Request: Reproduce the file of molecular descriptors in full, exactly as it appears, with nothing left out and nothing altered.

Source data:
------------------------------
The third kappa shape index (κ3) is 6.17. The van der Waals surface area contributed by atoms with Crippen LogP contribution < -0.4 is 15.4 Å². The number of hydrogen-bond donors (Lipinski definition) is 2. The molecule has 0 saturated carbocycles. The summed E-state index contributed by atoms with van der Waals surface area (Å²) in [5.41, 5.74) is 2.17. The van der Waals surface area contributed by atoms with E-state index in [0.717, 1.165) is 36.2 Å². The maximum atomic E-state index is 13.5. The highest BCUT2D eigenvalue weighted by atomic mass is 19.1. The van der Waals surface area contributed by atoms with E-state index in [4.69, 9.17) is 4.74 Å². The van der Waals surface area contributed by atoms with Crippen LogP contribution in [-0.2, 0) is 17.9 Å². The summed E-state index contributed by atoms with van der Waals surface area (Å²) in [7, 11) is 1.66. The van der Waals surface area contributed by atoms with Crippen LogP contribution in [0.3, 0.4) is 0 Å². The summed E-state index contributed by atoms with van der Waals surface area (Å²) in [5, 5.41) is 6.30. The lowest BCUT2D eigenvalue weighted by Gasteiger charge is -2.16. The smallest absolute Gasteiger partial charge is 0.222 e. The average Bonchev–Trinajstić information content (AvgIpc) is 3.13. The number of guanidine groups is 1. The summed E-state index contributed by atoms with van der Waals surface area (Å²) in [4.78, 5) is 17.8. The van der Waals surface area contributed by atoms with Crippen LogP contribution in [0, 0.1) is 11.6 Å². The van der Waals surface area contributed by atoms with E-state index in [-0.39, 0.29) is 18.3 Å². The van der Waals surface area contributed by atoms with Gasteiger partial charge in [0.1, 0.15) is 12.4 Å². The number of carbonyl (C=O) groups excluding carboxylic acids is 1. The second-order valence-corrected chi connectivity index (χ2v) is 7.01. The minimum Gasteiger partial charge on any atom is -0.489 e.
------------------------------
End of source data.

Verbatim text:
The third kappa shape index (κ3) is 6.17. The van der Waals surface area contributed by atoms with Crippen LogP contribution < -0.4 is 15.4 Å². The number of hydrogen-bond donors (Lipinski definition) is 2. The molecule has 0 saturated carbocycles. The summed E-state index contributed by atoms with van der Waals surface area (Å²) in [5.41, 5.74) is 2.17. The van der Waals surface area contributed by atoms with E-state index in [0.717, 1.165) is 36.2 Å². The maximum atomic E-state index is 13.5. The highest BCUT2D eigenvalue weighted by atomic mass is 19.1. The van der Waals surface area contributed by atoms with E-state index in [4.69, 9.17) is 4.74 Å². The van der Waals surface area contributed by atoms with Crippen LogP contribution in [-0.2, 0) is 17.9 Å². The summed E-state index contributed by atoms with van der Waals surface area (Å²) in [7, 11) is 1.66. The van der Waals surface area contributed by atoms with Crippen LogP contribution in [0.3, 0.4) is 0 Å². The summed E-state index contributed by atoms with van der Waals surface area (Å²) in [5, 5.41) is 6.30. The lowest BCUT2D eigenvalue weighted by Gasteiger charge is -2.16. The smallest absolute Gasteiger partial charge is 0.222 e. The average Bonchev–Trinajstić information content (AvgIpc) is 3.13. The number of guanidine groups is 1. The summed E-state index contributed by atoms with van der Waals surface area (Å²) in [4.78, 5) is 17.8. The van der Waals surface area contributed by atoms with Crippen LogP contribution in [0, 0.1) is 11.6 Å². The van der Waals surface area contributed by atoms with E-state index in [-0.39, 0.29) is 18.3 Å². The van der Waals surface area contributed by atoms with Gasteiger partial charge in [0.1, 0.15) is 12.4 Å². The number of carbonyl (C=O) groups excluding carboxylic acids is 1. The second-order valence-corrected chi connectivity index (χ2v) is 7.01. The minimum Gasteiger partial charge on any atom is -0.489 e.